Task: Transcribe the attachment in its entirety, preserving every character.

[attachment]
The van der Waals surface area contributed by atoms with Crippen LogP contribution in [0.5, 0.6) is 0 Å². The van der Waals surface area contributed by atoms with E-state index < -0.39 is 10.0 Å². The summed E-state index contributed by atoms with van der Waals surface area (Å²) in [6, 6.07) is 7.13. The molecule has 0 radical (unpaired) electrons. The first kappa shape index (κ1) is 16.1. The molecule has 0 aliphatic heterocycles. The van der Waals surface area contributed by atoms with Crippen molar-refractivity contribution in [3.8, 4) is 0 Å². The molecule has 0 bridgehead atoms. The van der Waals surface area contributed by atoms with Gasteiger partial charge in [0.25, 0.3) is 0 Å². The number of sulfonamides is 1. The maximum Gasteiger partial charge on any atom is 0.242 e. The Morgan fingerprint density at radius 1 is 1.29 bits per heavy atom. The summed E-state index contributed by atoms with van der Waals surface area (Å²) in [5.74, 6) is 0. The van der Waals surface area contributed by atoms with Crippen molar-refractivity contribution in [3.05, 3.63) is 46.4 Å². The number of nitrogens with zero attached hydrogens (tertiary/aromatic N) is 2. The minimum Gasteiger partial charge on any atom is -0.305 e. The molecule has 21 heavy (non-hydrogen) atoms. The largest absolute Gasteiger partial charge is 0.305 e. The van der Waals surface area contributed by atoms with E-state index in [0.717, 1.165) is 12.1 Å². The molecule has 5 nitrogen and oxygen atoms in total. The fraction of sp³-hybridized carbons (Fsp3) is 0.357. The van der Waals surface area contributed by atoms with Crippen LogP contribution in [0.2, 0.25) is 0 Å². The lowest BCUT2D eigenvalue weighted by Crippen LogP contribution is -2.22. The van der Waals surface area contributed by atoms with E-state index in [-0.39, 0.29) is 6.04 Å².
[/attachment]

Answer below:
The van der Waals surface area contributed by atoms with Crippen LogP contribution in [0.5, 0.6) is 0 Å². The van der Waals surface area contributed by atoms with E-state index < -0.39 is 10.0 Å². The summed E-state index contributed by atoms with van der Waals surface area (Å²) in [6, 6.07) is 7.13. The molecule has 0 radical (unpaired) electrons. The first kappa shape index (κ1) is 16.1. The molecule has 0 aliphatic heterocycles. The van der Waals surface area contributed by atoms with Crippen molar-refractivity contribution in [3.8, 4) is 0 Å². The molecule has 0 bridgehead atoms. The van der Waals surface area contributed by atoms with Gasteiger partial charge in [0.25, 0.3) is 0 Å². The number of sulfonamides is 1. The maximum Gasteiger partial charge on any atom is 0.242 e. The Morgan fingerprint density at radius 1 is 1.29 bits per heavy atom. The summed E-state index contributed by atoms with van der Waals surface area (Å²) in [5.74, 6) is 0. The van der Waals surface area contributed by atoms with Crippen molar-refractivity contribution in [3.05, 3.63) is 46.4 Å². The number of nitrogens with zero attached hydrogens (tertiary/aromatic N) is 2. The minimum Gasteiger partial charge on any atom is -0.305 e. The molecule has 21 heavy (non-hydrogen) atoms. The largest absolute Gasteiger partial charge is 0.305 e. The van der Waals surface area contributed by atoms with E-state index in [0.717, 1.165) is 12.1 Å². The molecule has 5 nitrogen and oxygen atoms in total. The fraction of sp³-hybridized carbons (Fsp3) is 0.357. The van der Waals surface area contributed by atoms with Crippen LogP contribution in [0.2, 0.25) is 0 Å². The lowest BCUT2D eigenvalue weighted by Crippen LogP contribution is -2.22. The van der Waals surface area contributed by atoms with E-state index in [-0.39, 0.29) is 6.04 Å².